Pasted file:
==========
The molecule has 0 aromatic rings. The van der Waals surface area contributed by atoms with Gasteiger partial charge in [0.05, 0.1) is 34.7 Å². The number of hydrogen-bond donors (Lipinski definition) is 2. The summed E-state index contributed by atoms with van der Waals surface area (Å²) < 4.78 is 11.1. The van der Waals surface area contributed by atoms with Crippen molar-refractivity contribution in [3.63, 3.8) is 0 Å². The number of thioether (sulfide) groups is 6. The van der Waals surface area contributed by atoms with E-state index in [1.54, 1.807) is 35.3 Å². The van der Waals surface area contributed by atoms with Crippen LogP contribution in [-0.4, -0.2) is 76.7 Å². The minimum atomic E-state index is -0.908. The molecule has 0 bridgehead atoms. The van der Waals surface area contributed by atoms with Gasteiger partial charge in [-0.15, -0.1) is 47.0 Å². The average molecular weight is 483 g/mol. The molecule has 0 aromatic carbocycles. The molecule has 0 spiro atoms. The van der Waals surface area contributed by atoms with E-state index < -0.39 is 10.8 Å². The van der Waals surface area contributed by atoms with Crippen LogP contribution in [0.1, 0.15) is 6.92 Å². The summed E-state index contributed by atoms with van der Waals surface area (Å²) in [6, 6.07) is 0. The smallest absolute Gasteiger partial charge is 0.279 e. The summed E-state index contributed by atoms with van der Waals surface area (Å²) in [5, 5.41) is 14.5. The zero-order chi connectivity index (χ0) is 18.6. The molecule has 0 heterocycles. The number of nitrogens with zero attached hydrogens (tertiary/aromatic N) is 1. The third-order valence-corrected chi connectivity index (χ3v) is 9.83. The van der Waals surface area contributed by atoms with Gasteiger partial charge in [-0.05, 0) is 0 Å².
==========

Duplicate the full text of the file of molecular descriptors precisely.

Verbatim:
The molecule has 0 aromatic rings. The van der Waals surface area contributed by atoms with Gasteiger partial charge in [0.05, 0.1) is 34.7 Å². The number of hydrogen-bond donors (Lipinski definition) is 2. The summed E-state index contributed by atoms with van der Waals surface area (Å²) < 4.78 is 11.1. The van der Waals surface area contributed by atoms with Crippen molar-refractivity contribution in [3.63, 3.8) is 0 Å². The number of thioether (sulfide) groups is 6. The van der Waals surface area contributed by atoms with E-state index in [1.54, 1.807) is 35.3 Å². The van der Waals surface area contributed by atoms with Crippen LogP contribution in [-0.4, -0.2) is 76.7 Å². The minimum atomic E-state index is -0.908. The molecule has 0 bridgehead atoms. The van der Waals surface area contributed by atoms with Gasteiger partial charge in [-0.15, -0.1) is 47.0 Å². The average molecular weight is 483 g/mol. The molecule has 0 aromatic carbocycles. The molecule has 0 spiro atoms. The van der Waals surface area contributed by atoms with E-state index < -0.39 is 10.8 Å². The van der Waals surface area contributed by atoms with Crippen LogP contribution in [0.1, 0.15) is 6.92 Å². The summed E-state index contributed by atoms with van der Waals surface area (Å²) in [6, 6.07) is 0. The smallest absolute Gasteiger partial charge is 0.279 e. The summed E-state index contributed by atoms with van der Waals surface area (Å²) in [5, 5.41) is 14.5. The zero-order chi connectivity index (χ0) is 18.6. The molecule has 0 heterocycles. The number of nitrogens with zero attached hydrogens (tertiary/aromatic N) is 1. The third-order valence-corrected chi connectivity index (χ3v) is 9.83. The van der Waals surface area contributed by atoms with Gasteiger partial charge in [-0.05, 0) is 0 Å².